Reviewed by GREG KING
Director: Sean Anders
Stars: Adam Sandler, Andy Samberg, Leighton Meester, Milo Ventimiglia, Tony Orlando, Vanilla Ice, Blake Clark, James Caan, Will Forte, Meagan Fay, Rachel Dratch, Nick Swardson, Peggy Stewart, Susan Sarandon, Luenell, Eva Amuri Martino, Justin Weaver, Dan Patrick, Todd Bridges, Alan Thicke, Ian Ziering, Dennis Dugan.
Adam Sandler set an unenviable record when his previous film Jack And Jill dominated the recent Razzie Awards, cleaning up with an impressive haul of 11 awards, the first film in the 30 year history of the awards to win in every category. Given the rather negative critical response to the film, it’s not surprising that Sony has released Sandler’s new film without any media previews. That is never a good sign, so expectations for That’s My Boy were fairly low. And the film lives down to them!
Sandler plays yet another variation of his usual perpetual adolescent here as Donny Berger, an irresponsible, immature man-child, loud-mouthed alcoholic loser from Boston. As a seventh grader Donny was seduced by his teacher Miss McGarricle (Eva Amurri Martino) and fathered a child. The scandal made national headlines, and the deed brought him temporary fame, and even a reality tv show. The teacher was locked up in a women’s prison, and his son, christened Han Solo Berger, fled as soon as he was able. Changing his name to Todd Peterson (played by SNL regular Andy Samberg) he has established himself as a reasonably well off hedge fund manager, who is engaged to marry socialite Jamie (Leighton Meester).
But the glory days have long gone, and Donny has since fallen on hard times. Desperate for money to pay $43,000 in back taxes and keep himself out of jail, Donny gate crashes Todd’s elaborate wedding preparations in an attempt to ingratiate himself with his long lost son and collect a lucrative payoff from sleazy television talk show host Randall Morgan (Dan Patrick).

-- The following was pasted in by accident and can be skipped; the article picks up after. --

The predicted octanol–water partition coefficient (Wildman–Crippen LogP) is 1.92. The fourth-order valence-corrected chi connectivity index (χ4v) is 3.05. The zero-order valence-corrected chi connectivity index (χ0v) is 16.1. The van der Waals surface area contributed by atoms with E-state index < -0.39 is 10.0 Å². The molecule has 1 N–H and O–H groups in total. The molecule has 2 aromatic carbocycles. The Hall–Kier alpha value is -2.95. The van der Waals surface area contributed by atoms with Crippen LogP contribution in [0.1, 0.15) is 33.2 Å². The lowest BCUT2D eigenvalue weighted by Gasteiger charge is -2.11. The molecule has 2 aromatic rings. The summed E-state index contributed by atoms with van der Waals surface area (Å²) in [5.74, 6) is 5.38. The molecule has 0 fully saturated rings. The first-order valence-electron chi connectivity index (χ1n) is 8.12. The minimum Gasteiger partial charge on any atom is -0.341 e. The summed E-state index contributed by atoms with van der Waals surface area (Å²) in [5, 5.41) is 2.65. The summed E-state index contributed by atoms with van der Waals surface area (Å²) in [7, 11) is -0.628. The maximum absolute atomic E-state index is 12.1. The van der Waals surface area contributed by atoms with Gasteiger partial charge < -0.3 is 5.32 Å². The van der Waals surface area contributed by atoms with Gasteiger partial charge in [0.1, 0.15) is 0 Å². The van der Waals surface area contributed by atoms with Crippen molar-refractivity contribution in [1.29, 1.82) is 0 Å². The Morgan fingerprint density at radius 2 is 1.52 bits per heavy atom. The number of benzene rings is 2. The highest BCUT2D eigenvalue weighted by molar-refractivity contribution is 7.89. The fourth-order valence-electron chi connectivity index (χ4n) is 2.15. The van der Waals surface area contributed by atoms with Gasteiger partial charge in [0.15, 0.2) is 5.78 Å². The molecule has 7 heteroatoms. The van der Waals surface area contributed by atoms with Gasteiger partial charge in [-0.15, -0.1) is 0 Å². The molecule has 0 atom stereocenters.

Sandler plays his beer swilling, crude, low life, white trash character here with his usual lack of subtlety. However, the thought that this deadbeat dad could ever redeem himself in such unlikely fashion stretches the imagination. Unfortunately, a wooden Samberg makes for such a gormless, colourless, neurotic and uptight character that it is hard to care for him.
Another hallmark of Sandler’s films has been the stunt casting of respected actors, who demean themselves and willingly undermine their formidable reputations by appearing in such dreck. Here it is Susan Sarandon as the incarcerated teacher, and James Caan, cast as a temperamental Irish priest, who seem ill at ease with their roles. The cast also includes singer Tony Orlando as Todd’s boss, former rapper Vanilla Ice, Milo Ventimiglia as Jamie’s surprisingly hostile brother Chad, and former child star Todd Bridges (from Diff’rent Strokes) playing himself.
Sandler has eschewed his normal directors Franck Coraci and Dennis Dugan, and brought in Sean Anders, who has directed raunchy adolescent fare such as Sex Drive, etc, to give the film a more adult and sexually explicit tone. There is one point when the film descends into disturbingly squalid territory, a misjudgment from which it never recovers. The humour here is offensive on many levels – it is racist, homophobic, mean spirited, and deliberately wallows in bad taste, which is not surprising as writer David Caspe worked on the tv series Happy Endings, etc. There are jokes about masturbation, geriatric sex, incest, bodily fluids, and underage sex that will have many cringing, as very little of it is actually funny. The movie is also far too bloated for what it tries to do, and many scenes hint at padding.
Sandler’s puerile humour always aims for the lowest common denominator, and That’s My Boy is no exception. But Sandler knows his audience too well, and is happy to pander to their lack of discernment. There will be many who will enjoy this uncomfortably gross and tasteless comedy.